Unraveling untold stories
Mar 17, 2018-
Born and raised in western Chitwan, Amar Neupane is a celebrated novelist and writer in Nepali literature. His debut work Pani ko Gham bagged the 2010 Padmashree Prize, while Seto Dharti bagged the 2012 Madan Puraskar. In this conversation with the Post, Neupane talks about what inspires his stories. Excerpts:
Can you put a finger on something from your childhood that might have shaped who you are today?
There is no one event or a book that shaped who I am today. I grew up in an environment that nurtured the reader and eventually also the writer in me. Growing up, my mother read me shlokas from the Gauri Khandakavya penned by Madhav Ghimire. It was a daily bedtime routine. I am sure the poetic essence had an impact on a child’s mind. My father was also an avid reader with a large personal collection of reading materials. Although he didn’t read to me or let me get my hands on his books, I’d secretly exploit his resources.
Which writer or work of writing has had a great impact on you?
Bishweshwar Prasad Koirala has had a great impact on me, especially his novel Sumnima. I just can’t get over the book, I keep going back to it. I have read it at least five times already.
You used to teach before you made your leap as a fulltime writer. What was the transition like?
Honestly, I had never planned to become a teacher. I only took the job because I needed a source of income. The experience, however, taught me a lot. In the twelve years that I taught, I learned more from my students than they learnt from me.
The transition happened when I got an opportunity to stay and work in Nepalgunj. I spent this time travelling and looking for stories which eventually inspired the content for my debut work—Pani ko Gham. Even then I was still a teacher on sabbatical.
I was very nervous about my first book, I didn’t know how it would work out. When it finally hit the shelves, I was overwhelmed with all the positive response that came my way. The Padmashree award that followed encouraged me and gave me the courage to dedicate my whole time in writing.
There is so much inspiration around us and so many subjects to tap into. How do you choose your matter?
It depends upon the intensity with which something moves me. It also depends upon how unique the subject matter is.
After my first work, I had realised that I really needed to write about the elderly people as there are not many stories that have been told about them or from their perspectives. It doesn’t matter what social class they belong to, the senior citizens have always been neglected. In an attempt to find stories that revolved around this group of people, I travelled to Devghat. Once in the town, I came across a different group of marginalised people whose stories had been swept under the carpet. I got to meet and talk to child-widows whose stories had to be told. It was not in the plan but I saw the gravity of the stories and eventually started writing Seto Dharti.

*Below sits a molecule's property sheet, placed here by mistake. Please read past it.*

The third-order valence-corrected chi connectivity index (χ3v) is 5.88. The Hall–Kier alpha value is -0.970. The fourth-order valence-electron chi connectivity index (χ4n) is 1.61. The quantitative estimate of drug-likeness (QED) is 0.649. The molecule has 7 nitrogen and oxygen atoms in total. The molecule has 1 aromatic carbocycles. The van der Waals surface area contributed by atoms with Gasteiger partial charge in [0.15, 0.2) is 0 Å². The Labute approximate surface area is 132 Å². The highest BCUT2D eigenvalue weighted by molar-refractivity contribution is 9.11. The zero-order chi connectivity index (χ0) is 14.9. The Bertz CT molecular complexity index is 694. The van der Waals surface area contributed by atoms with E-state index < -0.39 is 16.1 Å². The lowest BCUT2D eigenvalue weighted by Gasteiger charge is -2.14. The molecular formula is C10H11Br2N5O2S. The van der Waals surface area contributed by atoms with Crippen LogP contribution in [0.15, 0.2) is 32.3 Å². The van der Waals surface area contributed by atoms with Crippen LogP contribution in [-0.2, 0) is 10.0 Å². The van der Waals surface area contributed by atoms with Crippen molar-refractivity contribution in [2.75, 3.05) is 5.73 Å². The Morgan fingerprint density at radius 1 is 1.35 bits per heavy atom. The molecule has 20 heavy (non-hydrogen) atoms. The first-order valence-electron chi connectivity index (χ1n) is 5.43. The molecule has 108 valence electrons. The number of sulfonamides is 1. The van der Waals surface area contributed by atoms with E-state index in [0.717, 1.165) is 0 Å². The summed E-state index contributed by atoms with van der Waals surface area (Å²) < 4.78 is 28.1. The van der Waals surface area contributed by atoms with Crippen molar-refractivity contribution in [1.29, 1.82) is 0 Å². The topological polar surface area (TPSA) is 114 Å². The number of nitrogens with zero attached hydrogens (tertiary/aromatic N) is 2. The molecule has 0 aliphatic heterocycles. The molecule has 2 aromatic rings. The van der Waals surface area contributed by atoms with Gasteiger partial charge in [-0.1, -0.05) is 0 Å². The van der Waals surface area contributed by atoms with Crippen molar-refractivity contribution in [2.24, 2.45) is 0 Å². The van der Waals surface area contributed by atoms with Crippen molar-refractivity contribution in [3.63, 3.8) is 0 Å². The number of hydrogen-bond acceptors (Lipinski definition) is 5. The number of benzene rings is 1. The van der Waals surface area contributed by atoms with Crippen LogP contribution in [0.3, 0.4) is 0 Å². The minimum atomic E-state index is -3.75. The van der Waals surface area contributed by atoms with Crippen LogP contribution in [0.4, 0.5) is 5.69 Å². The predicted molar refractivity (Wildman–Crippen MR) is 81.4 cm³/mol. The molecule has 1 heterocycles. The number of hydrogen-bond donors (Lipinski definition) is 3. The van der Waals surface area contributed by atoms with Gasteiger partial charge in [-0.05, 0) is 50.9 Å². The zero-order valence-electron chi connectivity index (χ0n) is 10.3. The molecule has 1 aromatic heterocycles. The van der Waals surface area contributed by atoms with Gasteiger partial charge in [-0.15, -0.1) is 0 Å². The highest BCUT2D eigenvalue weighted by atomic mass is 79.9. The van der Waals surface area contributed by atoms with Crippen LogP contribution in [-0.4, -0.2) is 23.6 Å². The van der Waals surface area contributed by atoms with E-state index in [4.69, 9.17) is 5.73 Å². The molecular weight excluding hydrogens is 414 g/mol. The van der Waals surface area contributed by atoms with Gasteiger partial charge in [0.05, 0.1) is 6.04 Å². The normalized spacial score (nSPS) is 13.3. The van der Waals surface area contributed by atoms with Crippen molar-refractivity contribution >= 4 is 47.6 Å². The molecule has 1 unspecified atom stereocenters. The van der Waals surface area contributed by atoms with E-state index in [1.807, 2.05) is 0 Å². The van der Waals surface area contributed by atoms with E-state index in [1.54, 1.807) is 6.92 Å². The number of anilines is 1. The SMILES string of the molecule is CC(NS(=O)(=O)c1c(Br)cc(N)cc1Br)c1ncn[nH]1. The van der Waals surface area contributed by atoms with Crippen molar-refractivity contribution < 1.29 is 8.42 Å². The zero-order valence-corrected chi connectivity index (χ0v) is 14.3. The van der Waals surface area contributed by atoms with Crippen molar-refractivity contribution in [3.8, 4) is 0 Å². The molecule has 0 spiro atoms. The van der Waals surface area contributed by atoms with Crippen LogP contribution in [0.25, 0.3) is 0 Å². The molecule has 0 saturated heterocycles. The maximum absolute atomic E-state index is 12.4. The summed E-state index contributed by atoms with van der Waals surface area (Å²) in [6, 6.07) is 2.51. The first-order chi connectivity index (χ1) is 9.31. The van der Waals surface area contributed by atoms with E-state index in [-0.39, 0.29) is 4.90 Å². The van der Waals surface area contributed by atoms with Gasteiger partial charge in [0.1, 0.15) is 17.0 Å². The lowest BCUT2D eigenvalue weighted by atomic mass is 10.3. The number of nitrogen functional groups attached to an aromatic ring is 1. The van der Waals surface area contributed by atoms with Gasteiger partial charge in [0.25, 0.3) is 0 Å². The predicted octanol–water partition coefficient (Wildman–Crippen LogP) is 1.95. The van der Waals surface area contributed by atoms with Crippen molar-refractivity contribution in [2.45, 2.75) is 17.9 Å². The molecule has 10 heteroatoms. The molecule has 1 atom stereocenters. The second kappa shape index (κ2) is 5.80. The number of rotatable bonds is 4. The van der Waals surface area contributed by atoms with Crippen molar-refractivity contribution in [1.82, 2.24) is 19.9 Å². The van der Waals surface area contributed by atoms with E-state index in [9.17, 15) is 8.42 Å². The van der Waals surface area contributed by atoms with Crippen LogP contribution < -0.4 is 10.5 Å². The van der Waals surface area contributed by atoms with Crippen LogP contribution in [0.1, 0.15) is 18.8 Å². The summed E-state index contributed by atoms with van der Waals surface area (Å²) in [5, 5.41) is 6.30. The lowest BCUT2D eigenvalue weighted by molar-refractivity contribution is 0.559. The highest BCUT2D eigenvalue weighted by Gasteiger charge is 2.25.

In a different light, Karodau Kasturi was inspired by my first hand experience with students and teaching. During my teaching career I observed how impractical our education system is. Neither innovative education nor the holistic development of students is ever paid attention to. Most schools are business-oriented and all teachers only care that they are there to make a living and nothing more. Little to no attention is paid to the environment we are creating for the students. Hence, I just imagined how Hari Bansha Acharya would have gotten through this kind of creativity-stifling education system and wrote a novel on it.
Your different novels have taken inspiration from different parts of the country. Is it safe to say that you are a keen traveler always on a hunt for stories?
Yes, I am always on the move. There are times when unexpected stories unravel, and I welcome them with open arms, but I always travel with a certain purpose. I only pack my bags once I know what I am looking for and where I can find them.
You are also a painter. How does one form of art inspire another in your life? What effect does your love for painting have on your writing?
Oho! I don’t paint anymore. It is a long story. There was a time when I was probably equally passionate about both painting and writing. I have actually exhibited my paintings in six venues already and one of them was a solo exhibit. Over the years, my drive for writing overpowered my interest in painting. I could not keep up with it anymore. I never had enough space for a studio in my rented flats and besides I had to keep moving, hence I eventually gave it up.
But, of course, painting has played a role in keeping my creative side ticking. It has also aided my writing. I believe that any writer should have basic knowledge of other forms of arts ranging from painting to music and theatre. All forms of arts have their way of stimulating one’s descriptive senses. Be it the play of colours or a movie scene, they inspire me to pen my imagination with littlest of sensory details. They help me breathe life into words.
Why do you write, what drives you to write?
First and foremost I write for my personal sense of satisfaction. I also write to justify my existence. I want to leave my mark in this world through my work. Writing gives me a purpose. I would not say my works have made drastic impacts in Nepali society, but I am aware that it has made some difference in many readers’ life.
What’s next in the pipeline?
I am working on a novel that taps into the psychology of adolescents. It delves into the cognitive development of teenagers. If every-thing works out, it will hit the shelves by April.
Published: 17-03-2018 15:44